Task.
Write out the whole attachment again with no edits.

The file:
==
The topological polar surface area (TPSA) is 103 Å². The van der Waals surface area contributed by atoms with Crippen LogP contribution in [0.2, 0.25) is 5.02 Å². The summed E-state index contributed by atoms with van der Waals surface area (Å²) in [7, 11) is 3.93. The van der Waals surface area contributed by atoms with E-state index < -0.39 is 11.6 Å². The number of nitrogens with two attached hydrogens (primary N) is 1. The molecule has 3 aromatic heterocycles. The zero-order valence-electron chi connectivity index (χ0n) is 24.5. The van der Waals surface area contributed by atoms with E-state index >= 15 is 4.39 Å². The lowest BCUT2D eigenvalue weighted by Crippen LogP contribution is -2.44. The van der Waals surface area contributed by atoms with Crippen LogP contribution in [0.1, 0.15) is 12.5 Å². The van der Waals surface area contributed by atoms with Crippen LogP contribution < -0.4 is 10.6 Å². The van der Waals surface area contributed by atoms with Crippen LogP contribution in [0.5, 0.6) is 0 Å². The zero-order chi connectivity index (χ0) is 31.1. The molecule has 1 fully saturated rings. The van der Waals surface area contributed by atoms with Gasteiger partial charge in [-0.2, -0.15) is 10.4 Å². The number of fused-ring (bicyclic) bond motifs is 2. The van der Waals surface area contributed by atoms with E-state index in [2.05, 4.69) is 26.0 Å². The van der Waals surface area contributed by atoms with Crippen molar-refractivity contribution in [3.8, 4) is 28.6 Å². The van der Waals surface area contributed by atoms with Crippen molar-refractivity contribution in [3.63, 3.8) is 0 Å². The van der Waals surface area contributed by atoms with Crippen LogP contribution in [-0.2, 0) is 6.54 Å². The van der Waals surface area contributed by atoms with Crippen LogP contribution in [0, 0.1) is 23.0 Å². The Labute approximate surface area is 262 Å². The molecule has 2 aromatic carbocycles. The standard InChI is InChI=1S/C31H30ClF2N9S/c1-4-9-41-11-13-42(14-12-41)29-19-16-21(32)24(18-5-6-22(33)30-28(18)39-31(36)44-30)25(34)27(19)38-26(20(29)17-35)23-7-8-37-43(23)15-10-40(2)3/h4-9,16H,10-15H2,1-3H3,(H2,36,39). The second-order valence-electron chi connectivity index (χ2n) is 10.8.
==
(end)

The topological polar surface area (TPSA) is 103 Å². The van der Waals surface area contributed by atoms with Crippen LogP contribution in [0.2, 0.25) is 5.02 Å². The summed E-state index contributed by atoms with van der Waals surface area (Å²) in [7, 11) is 3.93. The van der Waals surface area contributed by atoms with E-state index < -0.39 is 11.6 Å². The number of nitrogens with two attached hydrogens (primary N) is 1. The molecule has 3 aromatic heterocycles. The zero-order valence-electron chi connectivity index (χ0n) is 24.5. The van der Waals surface area contributed by atoms with E-state index >= 15 is 4.39 Å². The lowest BCUT2D eigenvalue weighted by Crippen LogP contribution is -2.44. The van der Waals surface area contributed by atoms with Crippen LogP contribution in [0.1, 0.15) is 12.5 Å². The van der Waals surface area contributed by atoms with Crippen LogP contribution < -0.4 is 10.6 Å². The van der Waals surface area contributed by atoms with Crippen LogP contribution in [0.5, 0.6) is 0 Å². The zero-order chi connectivity index (χ0) is 31.1. The molecule has 1 fully saturated rings. The van der Waals surface area contributed by atoms with Gasteiger partial charge in [-0.2, -0.15) is 10.4 Å². The number of fused-ring (bicyclic) bond motifs is 2. The van der Waals surface area contributed by atoms with E-state index in [2.05, 4.69) is 26.0 Å². The van der Waals surface area contributed by atoms with Crippen molar-refractivity contribution in [3.8, 4) is 28.6 Å². The van der Waals surface area contributed by atoms with Crippen molar-refractivity contribution in [3.63, 3.8) is 0 Å². The van der Waals surface area contributed by atoms with Crippen LogP contribution in [-0.2, 0) is 6.54 Å². The van der Waals surface area contributed by atoms with Crippen LogP contribution in [0, 0.1) is 23.0 Å². The Labute approximate surface area is 262 Å². The molecule has 2 aromatic carbocycles. The standard InChI is InChI=1S/C31H30ClF2N9S/c1-4-9-41-11-13-42(14-12-41)29-19-16-21(32)24(18-5-6-22(33)30-28(18)39-31(36)44-30)25(34)27(19)38-26(20(29)17-35)23-7-8-37-43(23)15-10-40(2)3/h4-9,16H,10-15H2,1-3H3,(H2,36,39). The second-order valence-electron chi connectivity index (χ2n) is 10.8.